Who’s iPhone goes into the plant?
When companies add communication via wireless devices, who’s device is it? Is that my iPad, or the company’s?
Dear Control Engineering: Our company is looking at using wireless devices in our plant, but they don’t want to buy any of the hardware. I’m supposed to bring my own iPad. Sure, I own one, but I don’t want to take it into the plant. Does that seem right?
As the story about mobile devices pointed out, more companies are using smart phones and tablet computers for HMI and control applications. While various situations will be different, there are reasons why companies may want to buy the devices and others why you may want to use your own. All the elements of that discussion may not be completely clear, but most arguments suggest that the company would want to own and control the devices.
This sort of thing has been going on for many years in the office as employees use their own laptops, tablets, and smart phones to access company email and the like from the road or home. One area that gets complicated from a legal standpoint relates to who owns the data on your personal device. Should your company want you to have sensitive company information on your computer? What if it wants it back? If you get fired, can it demand that information from you? Can your boss look at what’s on your computer? There have been situations where hackers have broken into corporate networks through somebody's home computer that's connected to the company network. Somebody sitting in a car outside your house within range of your home WiFi signal will probably find your home system a pretty soft target.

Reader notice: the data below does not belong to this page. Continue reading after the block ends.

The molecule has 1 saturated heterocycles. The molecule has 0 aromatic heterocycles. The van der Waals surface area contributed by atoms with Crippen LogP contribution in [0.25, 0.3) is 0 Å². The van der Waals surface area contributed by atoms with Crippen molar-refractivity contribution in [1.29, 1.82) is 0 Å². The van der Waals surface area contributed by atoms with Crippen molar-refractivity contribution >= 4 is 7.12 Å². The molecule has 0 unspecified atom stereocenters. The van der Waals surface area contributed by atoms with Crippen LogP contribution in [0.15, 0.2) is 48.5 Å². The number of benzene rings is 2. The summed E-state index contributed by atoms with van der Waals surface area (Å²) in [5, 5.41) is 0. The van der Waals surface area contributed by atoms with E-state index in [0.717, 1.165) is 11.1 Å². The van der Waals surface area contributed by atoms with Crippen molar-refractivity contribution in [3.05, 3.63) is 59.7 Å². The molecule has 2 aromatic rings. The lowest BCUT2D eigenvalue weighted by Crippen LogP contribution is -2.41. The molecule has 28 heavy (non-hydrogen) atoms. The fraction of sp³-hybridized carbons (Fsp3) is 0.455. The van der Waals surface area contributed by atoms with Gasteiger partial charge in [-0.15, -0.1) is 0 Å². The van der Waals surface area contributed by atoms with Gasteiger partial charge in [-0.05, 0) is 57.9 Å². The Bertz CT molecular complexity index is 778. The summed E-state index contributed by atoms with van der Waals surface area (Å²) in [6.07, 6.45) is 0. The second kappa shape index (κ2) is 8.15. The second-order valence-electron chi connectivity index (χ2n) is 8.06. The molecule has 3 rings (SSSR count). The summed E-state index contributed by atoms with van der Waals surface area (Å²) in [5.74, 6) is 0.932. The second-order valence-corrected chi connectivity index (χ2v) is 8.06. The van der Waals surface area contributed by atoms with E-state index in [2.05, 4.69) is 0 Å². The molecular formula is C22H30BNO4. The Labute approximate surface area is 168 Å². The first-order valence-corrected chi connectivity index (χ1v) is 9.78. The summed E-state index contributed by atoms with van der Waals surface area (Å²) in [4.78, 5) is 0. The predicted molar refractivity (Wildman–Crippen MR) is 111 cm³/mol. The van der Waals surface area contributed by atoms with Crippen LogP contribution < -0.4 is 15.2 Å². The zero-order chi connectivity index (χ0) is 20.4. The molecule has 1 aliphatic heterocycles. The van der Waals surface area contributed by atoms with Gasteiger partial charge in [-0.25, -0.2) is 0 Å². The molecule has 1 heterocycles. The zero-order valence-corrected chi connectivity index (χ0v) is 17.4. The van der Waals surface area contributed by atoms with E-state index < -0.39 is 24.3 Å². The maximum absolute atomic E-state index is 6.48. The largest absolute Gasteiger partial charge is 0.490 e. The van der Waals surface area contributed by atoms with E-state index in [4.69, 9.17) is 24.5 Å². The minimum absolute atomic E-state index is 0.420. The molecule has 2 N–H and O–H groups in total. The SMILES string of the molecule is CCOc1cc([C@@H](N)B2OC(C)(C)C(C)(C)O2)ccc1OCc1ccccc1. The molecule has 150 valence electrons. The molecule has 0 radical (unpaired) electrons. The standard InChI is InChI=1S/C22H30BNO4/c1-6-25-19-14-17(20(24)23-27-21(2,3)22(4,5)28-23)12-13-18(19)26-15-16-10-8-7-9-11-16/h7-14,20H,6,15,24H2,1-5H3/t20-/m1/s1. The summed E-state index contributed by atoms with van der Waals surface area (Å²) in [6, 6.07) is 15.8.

What about your personal information? What if you drop your iPad from a catwalk and all the photos of your wedding get destroyed? What if a virus from your computer gets transferred to the plant control system? How about the reverse?
Maybe you want to use your own device in the plant because you don’t want to use that iPad after Bubba has left slimy fingerprints all over the screen. Still, the company can probably insist that you use a company-owned device. At this point, that is probably the most prudent approach for all involved. Bring your own bottle of Windex.
Peter Welander, pwelander(at)cfemedia.com
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Annual Salary Survey
In a year when manufacturing continued to lead the economic rebound, it makes sense that plant manager bonuses rebounded. Plant Engineering’s annual Salary Survey shows both wages and bonuses rose in 2012 after a retreat the year before.
Average salary across all job titles for plant floor management rose 3.5% to $95,446, and bonus compensation jumped to $15,162, a 4.2% increase from the 2010 level and double the 2011 total, which showed a sharp drop in bonus.